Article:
Septimius September!

Discussion in 'Ancient Coins' started by Roman Collector, Sep 1, 2021.

  1. Limes

    Limes Supporter! Supporter

    I guess this is true:
    28.2.png
     
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  3. hotwheelsearl

    hotwheelsearl Well-Known Member

    Two of my favorites.

    A nice large 28mm Fireball Island coin with absolutely lovely blue color.
    Septimius Severus AE28 BMC Caesarea 243.JPG

    An interesting Asclepios with a neat denomination mark.
    Septimius Severus Asklepios Diassarion.JPG
     
  4. ambr0zie

    ambr0zie Dacian Taraboste

    I only possess 6 Septimius Severus coins so I can't keep up the entire month.
    But here is a nice provincial
    upload_2021-9-1_21-36-56.png
    Moesia Inferior, Nikopolis ad Istrum
    Obv. A K CE - [CEVHROC] Laureate head r. ;rev. NIKo - PROC IC Bearded head of Herakles r.

    For attribution our colleague @Jochen1 was very helpful
    a) not in AMNG b) not in Varbanov c) Hristova/Hoeft/Jekov (2020) 8.14.14.44 corr. (same dies, writes NIK - PROC IC in error, but the depicted coin is very worn)
     
  5. FitzNigel

    FitzNigel Medievalist Supporter

    Commenting so I can follow this thread - I only have one Sept., so I’m going to save it for when it’s needed!
     
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  6. eparch

    eparch Well-Known Member

    This is a suitable one to start with

    upload_2021-9-2_6-50-14.png
    Septimius Severus AR Denarius. Rome, AD 202-210.

    SEVERVS PIVS AVG, laureate head to right
    ADVENT AVGG, emperor on horseback left, raising hand and holding spear, preceded by soldier.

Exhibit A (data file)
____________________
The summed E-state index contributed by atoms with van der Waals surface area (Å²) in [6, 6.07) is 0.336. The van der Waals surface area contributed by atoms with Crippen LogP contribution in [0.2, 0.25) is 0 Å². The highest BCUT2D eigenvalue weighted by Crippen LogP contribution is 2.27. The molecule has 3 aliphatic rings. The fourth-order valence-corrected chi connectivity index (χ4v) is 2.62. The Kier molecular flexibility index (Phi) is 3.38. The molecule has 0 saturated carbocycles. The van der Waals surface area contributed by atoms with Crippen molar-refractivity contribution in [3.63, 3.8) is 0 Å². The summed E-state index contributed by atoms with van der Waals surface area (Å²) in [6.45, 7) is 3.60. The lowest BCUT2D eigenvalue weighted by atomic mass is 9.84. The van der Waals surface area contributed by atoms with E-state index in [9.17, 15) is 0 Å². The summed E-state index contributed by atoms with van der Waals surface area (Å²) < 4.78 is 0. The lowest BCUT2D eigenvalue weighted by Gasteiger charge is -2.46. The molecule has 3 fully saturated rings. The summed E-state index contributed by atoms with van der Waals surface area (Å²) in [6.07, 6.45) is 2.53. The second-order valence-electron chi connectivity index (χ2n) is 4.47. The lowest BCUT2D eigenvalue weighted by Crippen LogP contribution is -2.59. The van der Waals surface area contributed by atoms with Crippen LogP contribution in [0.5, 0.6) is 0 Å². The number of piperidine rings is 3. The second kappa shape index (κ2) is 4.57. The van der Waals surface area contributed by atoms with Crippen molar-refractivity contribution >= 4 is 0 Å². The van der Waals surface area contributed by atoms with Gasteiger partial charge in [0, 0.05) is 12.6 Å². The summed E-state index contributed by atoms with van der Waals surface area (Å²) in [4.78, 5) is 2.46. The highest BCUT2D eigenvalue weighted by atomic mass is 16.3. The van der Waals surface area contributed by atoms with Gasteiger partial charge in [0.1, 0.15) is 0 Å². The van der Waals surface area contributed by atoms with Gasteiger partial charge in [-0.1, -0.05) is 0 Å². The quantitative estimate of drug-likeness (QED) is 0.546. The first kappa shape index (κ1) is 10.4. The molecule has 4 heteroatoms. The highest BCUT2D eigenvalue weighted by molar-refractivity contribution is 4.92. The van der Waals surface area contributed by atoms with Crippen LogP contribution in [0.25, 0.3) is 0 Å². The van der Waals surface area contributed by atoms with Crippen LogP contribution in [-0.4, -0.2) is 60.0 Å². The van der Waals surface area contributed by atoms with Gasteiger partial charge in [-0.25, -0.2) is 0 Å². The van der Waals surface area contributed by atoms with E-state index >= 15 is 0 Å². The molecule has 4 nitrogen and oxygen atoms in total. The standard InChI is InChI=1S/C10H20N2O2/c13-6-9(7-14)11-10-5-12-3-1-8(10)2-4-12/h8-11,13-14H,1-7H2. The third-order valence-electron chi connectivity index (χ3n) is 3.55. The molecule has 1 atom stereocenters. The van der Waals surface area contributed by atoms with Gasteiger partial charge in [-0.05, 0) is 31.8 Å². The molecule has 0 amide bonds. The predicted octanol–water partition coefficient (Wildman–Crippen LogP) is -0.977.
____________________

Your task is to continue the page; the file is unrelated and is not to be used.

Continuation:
RIC IV 248; BMCRE 304; RSC 1.
     
  7. maridvnvm

    maridvnvm Well-Known Member

    Am trying to only share examples that I don't think that I have shared here before..... here is one of my few provincials of Septimius

    Septimius Severus, AE26

    Obv:– AV K LCEP CEVHPOC, Laureate and draped bust right
    Rev:– YI FAVCTINIA MAPKIANOPOLIT, Tyche (Fortuna) standing left holding cornucopia and rudder
    Hristova/Jekov 6.14.38.11 (lists VI FAVCTINIA-NOV) but NOV appears to be erroneous. The dies match on both obverse and reverse.
    Not in Varbanov (Eng.) Vol.1

    [​IMG]
     
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  8. Roman Collector

    Roman Collector Supporter! Supporter

    I love Septimius Severus provincials. You might even say the Severan period was the golden age of Roman provincial coinage. Here's a rare one but from a common city.

    [​IMG]
    Septimius Severus, AD 192-211.
    Roman provincial Æ 20.2 mm, 5.62 gm, 12 h.
    Bithynia, Nicaea AD 193-211.
    Obv: ΑΥ ΚΛ CЄΠ CЄΥΗΡΟC CЄB, laureate head, right.
    Rev: ΝΙΚΑΙЄΩΝ, Asklepios standing facing, head left, holding serpent-staff.
    Ref: Rec. Gen. 333; Mionnet Suppl. 5, 589.
     
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  9. Andres2

    Andres2 Well-Known Member

  10. Al Kowsky

    Al Kowsky Supporter! Supporter

    For the 2nd of September here is my contribution :D.
    4100535-024, AK Collection.jpg
     
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  11. Bing

    Bing Illegitimi non carborundum Supporter

    Septimius Severus 11.png
    SEPTIMIUS SEVERUS
    AE 18
    OBVERSE: AY K L C CEVHROC, laureate head right
    REVERSE: NIKOPOLITWN PROC ICTR, Crescent and three stars
    Struck at Nikopolis, 193-211 AD
    3.4g, 17mm
    Varbanov 2554
     
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  12. DonnaML

    DonnaML Supporter! Supporter

    Usually I post everything I have together, but I guess I'll post my Septimius Severus coins one at a time on this thread, in vaguely chronological order.

    First:

    Septimius Severus, AR Denarius 197 AD, Rome Mint. Obv. Laureate head right, L SEPT SEV PERT AVG IMP VIII / Rev. Elephant advancing right, MVNIFICENTIA AVG. RIC IV-1 82, RSC III 348, Sear RCV II 6317. 18 mm., 3.32 g.